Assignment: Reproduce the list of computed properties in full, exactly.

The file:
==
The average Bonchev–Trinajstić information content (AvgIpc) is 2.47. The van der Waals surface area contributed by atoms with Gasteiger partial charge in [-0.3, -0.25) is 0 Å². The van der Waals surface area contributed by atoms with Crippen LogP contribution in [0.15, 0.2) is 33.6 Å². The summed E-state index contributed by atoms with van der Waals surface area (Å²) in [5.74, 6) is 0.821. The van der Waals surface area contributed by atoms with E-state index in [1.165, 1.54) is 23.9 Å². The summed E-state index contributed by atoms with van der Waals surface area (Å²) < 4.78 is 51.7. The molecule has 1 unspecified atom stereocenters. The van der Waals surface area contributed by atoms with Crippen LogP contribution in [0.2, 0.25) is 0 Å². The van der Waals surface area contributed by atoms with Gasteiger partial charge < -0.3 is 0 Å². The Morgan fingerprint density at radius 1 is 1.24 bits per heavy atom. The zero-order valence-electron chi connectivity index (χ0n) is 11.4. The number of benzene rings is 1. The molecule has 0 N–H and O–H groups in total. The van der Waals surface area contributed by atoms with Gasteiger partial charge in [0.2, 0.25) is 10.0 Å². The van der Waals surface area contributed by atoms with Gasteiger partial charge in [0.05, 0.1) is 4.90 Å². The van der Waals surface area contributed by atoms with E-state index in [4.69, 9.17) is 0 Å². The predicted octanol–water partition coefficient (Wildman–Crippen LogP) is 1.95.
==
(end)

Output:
The average Bonchev–Trinajstić information content (AvgIpc) is 2.47. The van der Waals surface area contributed by atoms with Gasteiger partial charge in [-0.3, -0.25) is 0 Å². The van der Waals surface area contributed by atoms with Crippen LogP contribution in [0.15, 0.2) is 33.6 Å². The summed E-state index contributed by atoms with van der Waals surface area (Å²) in [5.74, 6) is 0.821. The van der Waals surface area contributed by atoms with E-state index in [1.165, 1.54) is 23.9 Å². The summed E-state index contributed by atoms with van der Waals surface area (Å²) < 4.78 is 51.7. The molecule has 1 unspecified atom stereocenters. The van der Waals surface area contributed by atoms with Crippen LogP contribution in [0.2, 0.25) is 0 Å². The van der Waals surface area contributed by atoms with Gasteiger partial charge < -0.3 is 0 Å². The Morgan fingerprint density at radius 1 is 1.24 bits per heavy atom. The zero-order valence-electron chi connectivity index (χ0n) is 11.4. The number of benzene rings is 1. The molecule has 0 N–H and O–H groups in total. The van der Waals surface area contributed by atoms with Gasteiger partial charge in [0.2, 0.25) is 10.0 Å². The van der Waals surface area contributed by atoms with Gasteiger partial charge in [0.05, 0.1) is 4.90 Å². The van der Waals surface area contributed by atoms with E-state index in [4.69, 9.17) is 0 Å². The predicted octanol–water partition coefficient (Wildman–Crippen LogP) is 1.95.